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Extract: Broadcast by Liam Brown

Vlogger David Callow is used to sharing his thoughts, feelings and experiences with his fans. But it's a competitive market, and there's always someone younger, hungrier and prepared to do whatever it takes to grab the audience's attention. Until a tech company makes him an offer he can't refuse....

David opens his eyes. He reaches for his phone. He holds it at arm’s length. He hits Record. He says: Good morning, guys. He hits send. He scrolls through the comments below last night’s video. He posts some replies. He answers some messages. He watches a video someone has sent him. He watches a few snippets of pornography. He skims over a couple of news headlines. He fl icks through some photos of women he might date. He flicks through some photos of trainers he might buy. He reads some fresh comments below his ‘good morning, guys’ video. He posts some replies. He holds up his phone and takes a picture of his face. He edits it, using his thumb to smooth out the lines across his forehead, lightening the bags under his eyes, before applying a filter so that it looks like it was taken on an instant camera in the early Seventies. Then he posts it. He writes a comment: Still in bed, guys. He writes another comment: Living the dream. He watches a video. He takes a photo. He reads a comment. He sends a message. He takes a photo…

Four hours later, David is in a taxi on his way to see his friend Nadeem, a fellow video star who also happens to be one of Sarah’s clients. As an ex-chef, Nadeem initially found his niche making recipe videos, though over the last six months he’s started performing food related stunts and extreme eating challenges in an effort to attract more viewers. At Sarah’s suggestion, David occasionally appears in Nadeem’s videos, something she calls ‘cross-pollination’. The last time David featured in one of his videos, he ended up eating a desiccated Thai scorpion on camera – a traumatic event that nevertheless turned out to be one of their biggest shows to date. Today however, Nadeem has promised he will not be required to eat anything weird. Rather, they are just getting together to catch up. Although obviously the whole thing will still be filmed.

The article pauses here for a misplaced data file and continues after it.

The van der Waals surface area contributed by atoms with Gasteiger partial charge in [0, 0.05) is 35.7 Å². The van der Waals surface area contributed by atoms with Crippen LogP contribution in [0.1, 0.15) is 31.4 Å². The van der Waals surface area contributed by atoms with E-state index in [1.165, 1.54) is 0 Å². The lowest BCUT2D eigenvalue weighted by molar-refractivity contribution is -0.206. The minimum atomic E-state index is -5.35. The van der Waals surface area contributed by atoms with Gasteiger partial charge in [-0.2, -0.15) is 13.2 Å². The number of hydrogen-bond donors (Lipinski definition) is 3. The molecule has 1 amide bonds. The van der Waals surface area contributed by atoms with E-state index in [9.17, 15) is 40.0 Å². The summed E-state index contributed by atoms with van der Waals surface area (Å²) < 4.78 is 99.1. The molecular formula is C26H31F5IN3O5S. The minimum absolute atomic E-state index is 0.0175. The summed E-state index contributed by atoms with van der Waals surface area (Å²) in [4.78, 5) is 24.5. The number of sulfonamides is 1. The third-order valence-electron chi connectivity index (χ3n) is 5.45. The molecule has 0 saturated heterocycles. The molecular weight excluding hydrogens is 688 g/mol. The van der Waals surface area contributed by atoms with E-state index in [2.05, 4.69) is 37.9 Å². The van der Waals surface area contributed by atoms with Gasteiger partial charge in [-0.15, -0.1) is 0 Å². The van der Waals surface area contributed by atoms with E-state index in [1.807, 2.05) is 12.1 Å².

As the taxi crawls its way through the city, David continuously films himself with his phone. He asks his viewers what they think of his hair and his outfit. He asks his viewers to describe their craziest taxi journey ever. He asks the taxi driver if he’d like to be in one of his videos. The taxi driver doesn’t understand what he’s talking about. He tells David to stop jumping around and put his seatbelt on. 

David opens the window, enjoying the early spring sunshine on his face. He squints up at the sky. If he tilts his head at the right angle, he is able to block out the chain stores and power lines, so that the only thing in his field of vision is the cloudless blue above. I could be anywhere, he thinks to himself. Barcelona. Barbados. Bali. It’s all the same sky. It feels profound. He reaches for his phone and points it up. Somehow it looks even bluer on the screen. Even realer.

He takes a photo. He crops it, applies a filter. He writes a comment: It’s all the same sky, guys… He hits Send. 

A little way down the road, he spots a small cabal of teenage girls eating chips at a bus stop, their bulky bags stuffed with school blazers. Occasionally the girls laugh, or chuck a chip to one of the moth-eaten pigeons that congregate around their ankles. Mostly though they ignore each other and stare at their phones.